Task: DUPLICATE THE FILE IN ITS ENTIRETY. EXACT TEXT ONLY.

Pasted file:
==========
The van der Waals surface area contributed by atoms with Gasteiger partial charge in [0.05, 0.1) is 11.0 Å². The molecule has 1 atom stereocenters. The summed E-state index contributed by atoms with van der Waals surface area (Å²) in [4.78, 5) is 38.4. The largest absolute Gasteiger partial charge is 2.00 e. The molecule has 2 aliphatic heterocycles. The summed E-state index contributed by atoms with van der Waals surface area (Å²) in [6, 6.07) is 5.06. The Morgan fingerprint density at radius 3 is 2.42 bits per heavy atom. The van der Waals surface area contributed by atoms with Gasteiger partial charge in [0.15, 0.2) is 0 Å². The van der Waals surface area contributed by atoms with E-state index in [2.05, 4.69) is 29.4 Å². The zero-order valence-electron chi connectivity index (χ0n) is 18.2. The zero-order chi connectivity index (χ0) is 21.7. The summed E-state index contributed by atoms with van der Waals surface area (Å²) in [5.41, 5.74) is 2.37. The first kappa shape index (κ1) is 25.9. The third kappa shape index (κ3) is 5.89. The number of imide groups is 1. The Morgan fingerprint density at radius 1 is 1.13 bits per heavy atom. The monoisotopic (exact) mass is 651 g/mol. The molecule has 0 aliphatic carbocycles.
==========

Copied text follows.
The van der Waals surface area contributed by atoms with Gasteiger partial charge in [0.05, 0.1) is 11.0 Å². The molecule has 1 atom stereocenters. The summed E-state index contributed by atoms with van der Waals surface area (Å²) in [4.78, 5) is 38.4. The largest absolute Gasteiger partial charge is 2.00 e. The molecule has 2 aliphatic heterocycles. The summed E-state index contributed by atoms with van der Waals surface area (Å²) in [6, 6.07) is 5.06. The Morgan fingerprint density at radius 3 is 2.42 bits per heavy atom. The van der Waals surface area contributed by atoms with Gasteiger partial charge in [0.15, 0.2) is 0 Å². The van der Waals surface area contributed by atoms with E-state index in [2.05, 4.69) is 29.4 Å². The zero-order valence-electron chi connectivity index (χ0n) is 18.2. The zero-order chi connectivity index (χ0) is 21.7. The summed E-state index contributed by atoms with van der Waals surface area (Å²) in [5.41, 5.74) is 2.37. The first kappa shape index (κ1) is 25.9. The third kappa shape index (κ3) is 5.89. The number of imide groups is 1. The Morgan fingerprint density at radius 1 is 1.13 bits per heavy atom. The monoisotopic (exact) mass is 651 g/mol. The molecule has 0 aliphatic carbocycles.